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A stage for bayan

Updated on: 05 March,2022 08:39 AM IST  |  Mumbai
Sukanya Datta |

Watch, laugh and introspect as an all-woman cast of actors takes you through an oestrogen-filled evening

A stage for bayan

Stills from Santa’s Little Call Girls, one of the highlights of Bayan

In a world where women still have to fight to speak their minds and be heard, it’s fitting that the Turkish word for females is ‘bayan’ — meaning ‘expression’ in Hindi. Director Akarsh Khurana remembers spotting the word plastered across women’s washrooms on a visit to Turkey. “So, I thought it would be a nice name for a piece where women are expressing themselves,” he tells us, ahead of the staging of Akvarious Productions’ upcoming show titled — no prizes for guessing — Bayan.

Led by an all-woman cast of Astha Arora, Dilshad Edibam Khurana, Preetika Chawla, Prerna Chawla, Shikha Talsania, Rohini Ramnathan and Tahira Nath Krishnan, the production will aptly come to life on International Women’s Day. Bayan, which comprises a series of short, funny pieces, was conceived in 2015, when the theatre company completed 15 years. “We were doing a series of fringe pieces that have simpler set-ups, and took place across Prithvi Theatre and Prithvi House. We had previously done a piece called Santa’s Little Call Girls, also by an all-women cast, which had done really well, and that prompted the idea,” Khurana recollects.

From marriage to fashion, Tuesday’s production will feature a range of themes that promise to tickle the viewers’ funny bone, and their conscience. It will kick off with Mrs Nath Krishnan, an introductory piece featuring a woman who gets the opportunity to perform in front of a crowd for the first time. “She’s both excited and happy, but also acting strange as she’s not done this before. Then there’s I Can Tell Your Handbag is Fake, which revolves around three women travelling via Delhi Metro and chatting about each other’s handbags. It’s a satire in terms of fashion consciousness, and keeping up with trends and looks,” Khurana notes.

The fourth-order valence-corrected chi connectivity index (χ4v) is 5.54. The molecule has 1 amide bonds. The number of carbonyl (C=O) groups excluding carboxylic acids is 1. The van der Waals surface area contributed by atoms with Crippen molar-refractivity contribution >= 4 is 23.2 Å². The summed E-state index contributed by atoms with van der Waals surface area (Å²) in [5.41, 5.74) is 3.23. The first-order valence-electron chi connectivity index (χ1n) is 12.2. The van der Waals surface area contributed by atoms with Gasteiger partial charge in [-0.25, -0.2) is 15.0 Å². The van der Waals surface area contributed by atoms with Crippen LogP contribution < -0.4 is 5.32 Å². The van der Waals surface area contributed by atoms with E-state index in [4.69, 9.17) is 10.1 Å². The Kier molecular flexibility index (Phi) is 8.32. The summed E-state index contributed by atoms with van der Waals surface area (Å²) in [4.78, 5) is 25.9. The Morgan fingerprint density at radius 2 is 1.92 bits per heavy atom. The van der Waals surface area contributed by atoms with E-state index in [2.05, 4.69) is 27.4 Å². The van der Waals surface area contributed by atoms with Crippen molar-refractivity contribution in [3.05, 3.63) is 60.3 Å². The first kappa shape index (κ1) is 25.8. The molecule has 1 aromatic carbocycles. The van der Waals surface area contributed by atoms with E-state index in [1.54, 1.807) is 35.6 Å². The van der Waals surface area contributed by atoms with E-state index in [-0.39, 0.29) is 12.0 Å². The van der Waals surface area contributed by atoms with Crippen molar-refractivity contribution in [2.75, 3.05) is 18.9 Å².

Akarsh Khurana
Akarsh Khurana

The production, which has completed over 25 shows, will include The Tale of Two Typewriters, a nostalgic throwback to the 1990s wherein two best friends who join a typewriting class near Bandra station start falling for the same boy. Also in the mix is a monologue by Arora, about a girl who enters an arranged marriage. “It’s a beautiful piece about navigating the dichotomy of the arranged marriage setup versus wanting to actually be in love with her partner for the rest of her life,” Khurana reveals. And of course, there’s Santa’s Little Call Girls, which sparked off Bayan. In it, a group of four women who work at a call centre will take the stage. “It’s an out-and-out comedy based on the life of these girls who have a terrible boss. They are kind of prisoners in a system and want to break out, but they are also doing the job because they want better lives. However, the [odd] hours mean they can’t have that life — so, it’s that kind of a dilemma,” explains Khurana.

On: March 8, 6.30 pm
At: Prithvi House, Juhu.
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Cost: Rs 200

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